Steganography

mainLet’s say that we want to communicate with someone secretly. We prefer that only the intended recipient have the ability to decode the contents of the communication. We obviously want to keep the message secret. Sounds familiar? A common solution to this problem is to use encryption. An encryption scheme takes a message and transforms it into an unreadable format so that an eavesdropper can’t read it. Now what if we don’t want anyone to find out that there is communication going on? As in, if the attackers don’t know that something is going on, then there are lesser chances of getting attacked right? How do we achieve this? Are there techniques to that allow us the hide this information?  

Why steganography?

Consider the earlier example. If we don’t want anyone to find out that there is something to be hacked, then we need to hide the fact that communication is taking place. This is where steganography comes into picture. Steganography differs from cryptography in the sense that cryptography focuses on keeping the contents of a message secret, where as steganography focuses on keeping the existence of a message secret.

As mentioned earlier, cryptography actually transforms the message that is being transmitted to make it obscure to anyone who may actually intercept the message. Unlike cryptography, steganographic techniques actually hide the message within another file, whether it is text, audio or image data. If the presence of hidden information is revealed or even suspected in steganography, then it’s purpose is partially defeated. Steganography doesn’t focus too much on obscuring the message itself. Steganography and cryptography are both ways to protect information from unwanted parties but neither technology alone is perfect and can be compromised. The strength of steganography can thus be increased by combining it with cryptography.

What is steganography exactly?

stegoLet’s look at a few basic terms before we proceed. The modern formulation of steganography is often given in terms of the prisoner’s problem. In the prisoner’s problem, Alice and Bob are two inmates who want to communicate with each other in order to hatch an escape plan. The characters, Alice and Bob, are kind of famous in the realm of cryptography! So keeping up with the tradition, we will take our example forward using these characters. Anyway, coming back to the problem, all communication between them is examined by the warden, Catherine, who will punish them severely and put them in solitary confinement at the slightest suspicion of such secret communication.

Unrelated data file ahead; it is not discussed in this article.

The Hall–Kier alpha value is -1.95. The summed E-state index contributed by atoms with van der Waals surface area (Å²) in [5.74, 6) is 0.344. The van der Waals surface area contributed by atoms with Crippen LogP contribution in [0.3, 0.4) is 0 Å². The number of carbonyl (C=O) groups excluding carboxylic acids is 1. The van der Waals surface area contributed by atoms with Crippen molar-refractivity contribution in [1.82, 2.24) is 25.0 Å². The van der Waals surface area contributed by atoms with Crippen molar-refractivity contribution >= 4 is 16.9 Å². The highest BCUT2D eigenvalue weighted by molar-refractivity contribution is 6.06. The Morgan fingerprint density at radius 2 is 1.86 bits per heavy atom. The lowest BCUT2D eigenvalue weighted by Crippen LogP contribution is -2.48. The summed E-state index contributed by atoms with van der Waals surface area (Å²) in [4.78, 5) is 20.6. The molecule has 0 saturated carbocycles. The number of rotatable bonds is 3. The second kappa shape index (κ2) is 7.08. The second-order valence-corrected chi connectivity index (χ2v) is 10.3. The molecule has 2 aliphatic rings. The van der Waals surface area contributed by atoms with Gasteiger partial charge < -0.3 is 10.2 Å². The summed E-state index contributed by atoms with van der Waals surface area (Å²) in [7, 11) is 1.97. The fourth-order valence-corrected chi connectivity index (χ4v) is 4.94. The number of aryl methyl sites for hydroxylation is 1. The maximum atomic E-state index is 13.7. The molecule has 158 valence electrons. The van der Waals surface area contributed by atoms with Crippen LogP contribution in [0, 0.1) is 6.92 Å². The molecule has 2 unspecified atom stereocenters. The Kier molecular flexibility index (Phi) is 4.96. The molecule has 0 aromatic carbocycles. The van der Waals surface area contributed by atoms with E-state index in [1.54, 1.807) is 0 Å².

In the general model for steganography, we have Alice wishing to send a secret message to Bob. In order to do so, she “embeds” the message into a cover-object, and obtains a stego-object. This stego-object looks like a regular object to an onlooker. This stego-object is then sent through the public channel. Going by this, we have the following definitions:

  • Cover-object: Refers to the object being used as the carrier to embed messages into. Many different objects have been employed to embed messages into. For example, images, audio, and video as well as file structures, and html pages can be used.
  • Stego-object: Refers to the object which is carrying a hidden message. So given a cover-object and a message, the goal of the steganographer is to produce a stego-object which would carry the message.

The actual formulation of steganography dives deep into the realm of information theory. Mathematical techniques and probabilistic frameworks are used to come up with optimal models for steganography. There is a lot of information available online. You can check out this article if you are interested.

Is steganography that useful?

The research in steganography has mainly been driven by a lack of strength in cryptographic systems. Crypto systems can be strengthened by using bigger keys, but the basic structure will still remain the same. You are just using a bigger lock! It’s basically still a lock and it just needs a bigger hammer to break it. Many governments have created laws to either limit the strength of a cryptographic systems, thus forcing people to study other methods for secure information transfer. Businesses have also started to realize the potential of steganography in communicating trade secrets or new product information. Avoiding communication through well-known channels greatly reduces the risk of information being leaked in transit.

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One thought on “Steganography

  1. Pingback: Image Steganography | Perpetual Enigma

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